These figures reflect the care available to all Americans, not just those with private health coverage.  Great Britain, known for its 50-year-old government-run, universal health care system, fares worse than the European average:  British men have a five-year survival rate of only 45 percent; women, only 53 percent.

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Source: voicingouropinions.com

Canadian Nadeem Esmail’s article in the Wall Street Journal suggests that nationalized health care will cost us pain and suffering . . .

Too Old’ for Hip Surgery
As we inch towards nationalized health care, important lessons from north of the border.

  By NADEEM ESMAIL

President Obama and Congressional Democrats are inching the U.S. toward government-run health insurance. Last week’s expansion of Schip — the State Children’s Health Insurance Program — is a first step. Before proceeding further, here’s a suggestion: Look at Canada’s experience.

Health-care resources are not unlimited in any country, even rich ones like Canada and the U.S., and must be rationed either by price or time. When individuals bear no direct responsibility for paying for their care, as in Canada, that care is rationed by waiting.

Canadians often wait months or even years for necessary care. For some, the status quo has become so dire that they have turned to the courts for recourse. Several cases currently before provincial courts provide studies in what Americans could expect from government-run health insurance.

In Ontario, Lindsay McCreith was suffering from headaches and seizures yet faced a four and a half month wait for an MRI scan in January of 2006. Deciding that the wait was untenable, Mr. McCreith did what a lot of Canadians do: He went south, and paid for an MRI scan across the border in Buffalo. The MRI revealed a malignant brain tumor.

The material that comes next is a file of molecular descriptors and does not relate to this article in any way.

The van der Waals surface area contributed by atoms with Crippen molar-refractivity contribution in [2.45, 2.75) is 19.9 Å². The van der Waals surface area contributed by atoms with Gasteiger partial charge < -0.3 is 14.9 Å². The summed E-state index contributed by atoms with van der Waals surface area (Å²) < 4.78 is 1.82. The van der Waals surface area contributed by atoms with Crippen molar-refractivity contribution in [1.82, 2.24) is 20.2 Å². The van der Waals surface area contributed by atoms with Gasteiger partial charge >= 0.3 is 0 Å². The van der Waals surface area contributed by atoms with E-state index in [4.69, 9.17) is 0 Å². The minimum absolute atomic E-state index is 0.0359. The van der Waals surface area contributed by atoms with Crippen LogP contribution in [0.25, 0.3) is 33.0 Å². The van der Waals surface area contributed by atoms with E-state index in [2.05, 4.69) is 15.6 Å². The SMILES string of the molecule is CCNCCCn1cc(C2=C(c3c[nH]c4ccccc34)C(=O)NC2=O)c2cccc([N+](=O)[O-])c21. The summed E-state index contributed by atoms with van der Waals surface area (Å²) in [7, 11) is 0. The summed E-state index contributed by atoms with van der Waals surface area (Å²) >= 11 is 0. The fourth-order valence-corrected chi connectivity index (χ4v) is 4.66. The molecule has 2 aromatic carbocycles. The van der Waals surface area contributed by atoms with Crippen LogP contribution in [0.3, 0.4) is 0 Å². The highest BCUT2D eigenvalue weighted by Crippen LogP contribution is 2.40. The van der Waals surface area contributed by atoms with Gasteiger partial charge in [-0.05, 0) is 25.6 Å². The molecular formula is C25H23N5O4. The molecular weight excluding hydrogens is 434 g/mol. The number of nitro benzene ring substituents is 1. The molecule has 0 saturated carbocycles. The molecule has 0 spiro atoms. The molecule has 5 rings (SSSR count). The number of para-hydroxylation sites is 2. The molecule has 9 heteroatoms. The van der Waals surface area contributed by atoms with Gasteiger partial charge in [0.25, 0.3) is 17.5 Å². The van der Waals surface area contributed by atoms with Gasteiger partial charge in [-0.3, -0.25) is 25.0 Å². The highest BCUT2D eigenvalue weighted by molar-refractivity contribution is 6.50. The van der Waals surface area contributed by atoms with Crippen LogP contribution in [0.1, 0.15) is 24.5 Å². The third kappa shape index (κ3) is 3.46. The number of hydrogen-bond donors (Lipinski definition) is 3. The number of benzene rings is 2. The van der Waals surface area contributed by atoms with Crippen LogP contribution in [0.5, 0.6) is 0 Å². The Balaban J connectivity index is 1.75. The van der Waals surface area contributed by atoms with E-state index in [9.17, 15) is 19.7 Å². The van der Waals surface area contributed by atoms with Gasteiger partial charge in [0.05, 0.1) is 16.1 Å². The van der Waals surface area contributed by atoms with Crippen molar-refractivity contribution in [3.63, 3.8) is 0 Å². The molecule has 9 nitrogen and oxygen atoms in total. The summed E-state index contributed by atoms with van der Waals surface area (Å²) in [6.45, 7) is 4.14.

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Source: CBSNews.com

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(CBS)  This column was written by Jeff Emanuel, a special operations military veteran and combat journalist. A director emeritus of conservative weblog RedState.com, his writings can be seen there and at Jeff Emanuel.net

Who should have control over your medical care: your family doctor, or a bureaucrat you’ve never met whose sole job is to look out for the government’s financial bottom line?

A ruling earlier this month by a panel of the 11th U.S. Circuit Court of Appeals went a long way toward answering that question, as federal judges ruled in favor of three states that had filed suit to have final medical decision-making authority transferred from doctors to state bureaucrats.